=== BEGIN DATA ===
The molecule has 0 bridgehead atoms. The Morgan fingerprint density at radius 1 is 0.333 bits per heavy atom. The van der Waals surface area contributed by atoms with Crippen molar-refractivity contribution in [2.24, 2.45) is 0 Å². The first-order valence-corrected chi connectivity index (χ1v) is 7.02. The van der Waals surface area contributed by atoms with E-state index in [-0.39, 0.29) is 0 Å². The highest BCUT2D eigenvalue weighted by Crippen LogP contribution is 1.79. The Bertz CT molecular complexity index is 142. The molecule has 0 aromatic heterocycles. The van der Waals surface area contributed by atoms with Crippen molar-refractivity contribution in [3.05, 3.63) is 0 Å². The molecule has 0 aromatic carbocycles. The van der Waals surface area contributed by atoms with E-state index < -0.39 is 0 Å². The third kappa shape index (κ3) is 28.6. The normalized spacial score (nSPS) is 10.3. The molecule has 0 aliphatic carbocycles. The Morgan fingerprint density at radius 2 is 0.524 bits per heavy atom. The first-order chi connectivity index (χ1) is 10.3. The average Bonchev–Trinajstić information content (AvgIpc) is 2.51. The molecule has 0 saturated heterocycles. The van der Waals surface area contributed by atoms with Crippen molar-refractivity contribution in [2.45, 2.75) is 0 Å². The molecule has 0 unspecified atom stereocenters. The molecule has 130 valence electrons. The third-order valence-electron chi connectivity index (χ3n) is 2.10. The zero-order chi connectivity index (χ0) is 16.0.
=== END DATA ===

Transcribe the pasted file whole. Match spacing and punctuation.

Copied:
The molecule has 0 bridgehead atoms. The Morgan fingerprint density at radius 1 is 0.333 bits per heavy atom. The van der Waals surface area contributed by atoms with Crippen molar-refractivity contribution in [2.24, 2.45) is 0 Å². The first-order valence-corrected chi connectivity index (χ1v) is 7.02. The van der Waals surface area contributed by atoms with E-state index in [-0.39, 0.29) is 0 Å². The highest BCUT2D eigenvalue weighted by Crippen LogP contribution is 1.79. The Bertz CT molecular complexity index is 142. The molecule has 0 aromatic heterocycles. The van der Waals surface area contributed by atoms with Crippen molar-refractivity contribution in [3.05, 3.63) is 0 Å². The molecule has 0 aromatic carbocycles. The van der Waals surface area contributed by atoms with E-state index < -0.39 is 0 Å². The third kappa shape index (κ3) is 28.6. The normalized spacial score (nSPS) is 10.3. The molecule has 0 aliphatic carbocycles. The Morgan fingerprint density at radius 2 is 0.524 bits per heavy atom. The first-order chi connectivity index (χ1) is 10.3. The average Bonchev–Trinajstić information content (AvgIpc) is 2.51. The molecule has 0 saturated heterocycles. The van der Waals surface area contributed by atoms with Crippen molar-refractivity contribution in [2.45, 2.75) is 0 Å². The molecule has 0 unspecified atom stereocenters. The molecule has 130 valence electrons. The third-order valence-electron chi connectivity index (χ3n) is 2.10. The zero-order chi connectivity index (χ0) is 16.0.